Will Song’s legendary status not suffer damages if Cameroon fail to qualify for World Cup?


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Talking Football with Lawrence

Rigobert Song is a legend in Cameroonian football.

The charismatic former Indomitable Lions captain has 137 appearances under his belt and is the most capped Cameroonian, having represented the country from 1993 to 2010.

Song is one of only three players in Africa to have played in four different AFCON finals—1994, 1998, 2002, and 2010.

He also featured at four different World Cup finals.

His legendary status in Cameroon is undeniable.

That being said, that status might suffer irreversible damage.

The 45-year old was appointed head coach of the national team by the order of the country’s President, Paul Biya, shortly after the AFCON 2021 finals—a move that was ratified by Song’s friend, former teammate and now Cameroon Football Federation president, Samuel Eto’o.

Very few people questioned Song’s appointment considering his reputation in Cameroonian football, but the move was a surprise considering all that his predecessor, Antonio Conceicao had achieved with the country’s national team.

The Indomitable Lions finished third in the 33rd edition of the continental showpiece.

Conceicao not only led Cameroon to an AFCON bronze medal, but also to the World Cup qualifying play-offs.

Song was appointed just 24 days before Cameroon battled the Desert Foxes of Algeria in the decisive World Cup qualifier play off, with a place at the global spectacle in Qatar up for grabs.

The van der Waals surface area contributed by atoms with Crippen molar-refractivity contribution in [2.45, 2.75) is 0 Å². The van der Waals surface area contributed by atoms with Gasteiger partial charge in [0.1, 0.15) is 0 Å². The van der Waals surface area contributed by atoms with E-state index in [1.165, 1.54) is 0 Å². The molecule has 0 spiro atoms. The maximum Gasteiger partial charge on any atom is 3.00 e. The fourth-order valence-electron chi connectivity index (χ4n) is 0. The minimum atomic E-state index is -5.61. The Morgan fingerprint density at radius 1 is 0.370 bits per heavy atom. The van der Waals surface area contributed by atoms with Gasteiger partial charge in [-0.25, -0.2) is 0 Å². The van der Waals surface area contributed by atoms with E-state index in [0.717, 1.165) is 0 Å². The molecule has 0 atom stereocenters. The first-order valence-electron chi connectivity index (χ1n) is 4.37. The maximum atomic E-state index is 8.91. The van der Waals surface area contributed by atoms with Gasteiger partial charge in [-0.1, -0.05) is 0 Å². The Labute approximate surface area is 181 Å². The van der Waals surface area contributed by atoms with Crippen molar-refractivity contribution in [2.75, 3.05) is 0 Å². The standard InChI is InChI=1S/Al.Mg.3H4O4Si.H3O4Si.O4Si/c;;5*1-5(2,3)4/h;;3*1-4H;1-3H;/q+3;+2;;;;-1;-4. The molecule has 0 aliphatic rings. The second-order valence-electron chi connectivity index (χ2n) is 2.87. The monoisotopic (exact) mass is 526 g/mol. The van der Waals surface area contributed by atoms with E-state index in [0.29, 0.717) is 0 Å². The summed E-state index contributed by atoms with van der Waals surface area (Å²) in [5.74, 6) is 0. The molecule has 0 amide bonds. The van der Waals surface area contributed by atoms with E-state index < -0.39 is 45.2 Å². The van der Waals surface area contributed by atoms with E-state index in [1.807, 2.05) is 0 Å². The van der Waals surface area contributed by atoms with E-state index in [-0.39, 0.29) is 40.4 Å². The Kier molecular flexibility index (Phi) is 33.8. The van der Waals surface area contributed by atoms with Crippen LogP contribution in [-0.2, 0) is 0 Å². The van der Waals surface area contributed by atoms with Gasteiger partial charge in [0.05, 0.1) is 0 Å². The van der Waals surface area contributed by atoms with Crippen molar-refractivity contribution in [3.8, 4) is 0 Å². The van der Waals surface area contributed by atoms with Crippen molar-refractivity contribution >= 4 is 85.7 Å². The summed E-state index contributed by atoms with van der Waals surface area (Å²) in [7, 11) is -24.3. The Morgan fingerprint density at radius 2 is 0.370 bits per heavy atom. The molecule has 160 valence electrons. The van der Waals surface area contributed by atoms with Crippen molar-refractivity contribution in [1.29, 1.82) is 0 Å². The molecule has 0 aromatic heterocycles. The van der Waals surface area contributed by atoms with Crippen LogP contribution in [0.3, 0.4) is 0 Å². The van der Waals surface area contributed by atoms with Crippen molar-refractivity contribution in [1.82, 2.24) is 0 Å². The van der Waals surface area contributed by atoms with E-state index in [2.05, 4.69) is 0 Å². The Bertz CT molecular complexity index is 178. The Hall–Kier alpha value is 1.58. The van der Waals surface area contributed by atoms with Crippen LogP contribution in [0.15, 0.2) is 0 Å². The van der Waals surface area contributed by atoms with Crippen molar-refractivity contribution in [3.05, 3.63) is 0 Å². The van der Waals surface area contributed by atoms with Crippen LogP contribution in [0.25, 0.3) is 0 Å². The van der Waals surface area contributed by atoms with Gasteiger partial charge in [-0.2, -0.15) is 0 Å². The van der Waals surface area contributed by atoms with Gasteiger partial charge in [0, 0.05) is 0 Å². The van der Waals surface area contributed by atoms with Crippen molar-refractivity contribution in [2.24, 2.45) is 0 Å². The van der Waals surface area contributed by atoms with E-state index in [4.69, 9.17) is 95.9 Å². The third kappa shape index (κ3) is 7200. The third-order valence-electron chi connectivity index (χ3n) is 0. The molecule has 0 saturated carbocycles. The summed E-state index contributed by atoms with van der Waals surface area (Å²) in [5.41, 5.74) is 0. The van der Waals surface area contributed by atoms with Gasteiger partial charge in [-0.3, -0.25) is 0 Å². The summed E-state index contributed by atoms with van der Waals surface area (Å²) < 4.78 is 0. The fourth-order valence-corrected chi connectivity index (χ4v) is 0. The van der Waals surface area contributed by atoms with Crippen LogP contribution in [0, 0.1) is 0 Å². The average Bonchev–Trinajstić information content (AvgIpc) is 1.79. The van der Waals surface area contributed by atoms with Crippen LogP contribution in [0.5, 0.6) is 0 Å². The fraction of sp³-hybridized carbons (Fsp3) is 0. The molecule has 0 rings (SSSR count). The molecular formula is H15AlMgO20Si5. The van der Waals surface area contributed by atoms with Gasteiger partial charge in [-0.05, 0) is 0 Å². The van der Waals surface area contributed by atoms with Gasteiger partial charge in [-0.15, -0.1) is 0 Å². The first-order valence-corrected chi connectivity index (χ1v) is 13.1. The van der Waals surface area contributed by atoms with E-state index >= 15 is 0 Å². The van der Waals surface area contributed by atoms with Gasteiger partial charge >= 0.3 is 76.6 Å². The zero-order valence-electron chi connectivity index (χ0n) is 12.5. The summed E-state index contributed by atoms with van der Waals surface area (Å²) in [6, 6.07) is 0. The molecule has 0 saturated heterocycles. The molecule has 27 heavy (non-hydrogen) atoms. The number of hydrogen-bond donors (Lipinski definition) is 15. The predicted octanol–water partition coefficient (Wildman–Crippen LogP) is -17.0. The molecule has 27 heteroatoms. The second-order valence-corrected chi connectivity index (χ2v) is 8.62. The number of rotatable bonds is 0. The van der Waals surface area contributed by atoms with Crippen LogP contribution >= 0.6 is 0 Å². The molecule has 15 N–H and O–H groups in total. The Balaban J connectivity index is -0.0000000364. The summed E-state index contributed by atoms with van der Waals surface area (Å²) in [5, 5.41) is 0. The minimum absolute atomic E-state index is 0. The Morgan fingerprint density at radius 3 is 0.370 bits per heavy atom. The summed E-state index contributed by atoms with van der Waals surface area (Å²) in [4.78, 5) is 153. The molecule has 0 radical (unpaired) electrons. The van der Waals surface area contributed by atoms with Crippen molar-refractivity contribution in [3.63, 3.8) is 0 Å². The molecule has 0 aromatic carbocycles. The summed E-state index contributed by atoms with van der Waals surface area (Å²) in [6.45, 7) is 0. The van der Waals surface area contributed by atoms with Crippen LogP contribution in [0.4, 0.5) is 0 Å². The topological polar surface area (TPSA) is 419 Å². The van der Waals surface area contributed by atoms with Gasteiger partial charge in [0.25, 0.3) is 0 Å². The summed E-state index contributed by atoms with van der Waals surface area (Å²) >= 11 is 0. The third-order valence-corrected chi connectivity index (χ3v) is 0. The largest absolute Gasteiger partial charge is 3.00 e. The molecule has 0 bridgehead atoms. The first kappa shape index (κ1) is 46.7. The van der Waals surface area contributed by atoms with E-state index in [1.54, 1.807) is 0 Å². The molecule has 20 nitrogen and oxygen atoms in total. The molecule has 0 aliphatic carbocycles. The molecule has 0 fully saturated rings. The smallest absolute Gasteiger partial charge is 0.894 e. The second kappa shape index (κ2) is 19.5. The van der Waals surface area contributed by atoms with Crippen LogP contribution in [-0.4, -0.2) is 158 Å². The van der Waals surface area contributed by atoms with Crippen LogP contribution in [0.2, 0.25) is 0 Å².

It was simply a gamble, but one many felt was worth it.

Song’s mission was clear: to guide the Indomitable Lions to the World Cup finals.

They were beaten by Algeria in the first leg last night, with Islam Slimani’s solitary strike on the stroke of half-time being decisive at the Doulala Stadium.

That result sent the Cameroonian football fraternity into panic mode.

There are already conclusions that the Eto’o-led administration pressed the self-destruction button when they appointed Song.

Of course, some Cameroonians will call for patience, just as the Senegalese nation did with Aliou Cisse, but can that tolerance come at the expense of World Cup qualification?

If by any chance, Cameroon fails to overturn the first leg in Algiers next Tuesday, will Song’s reputation not suffer?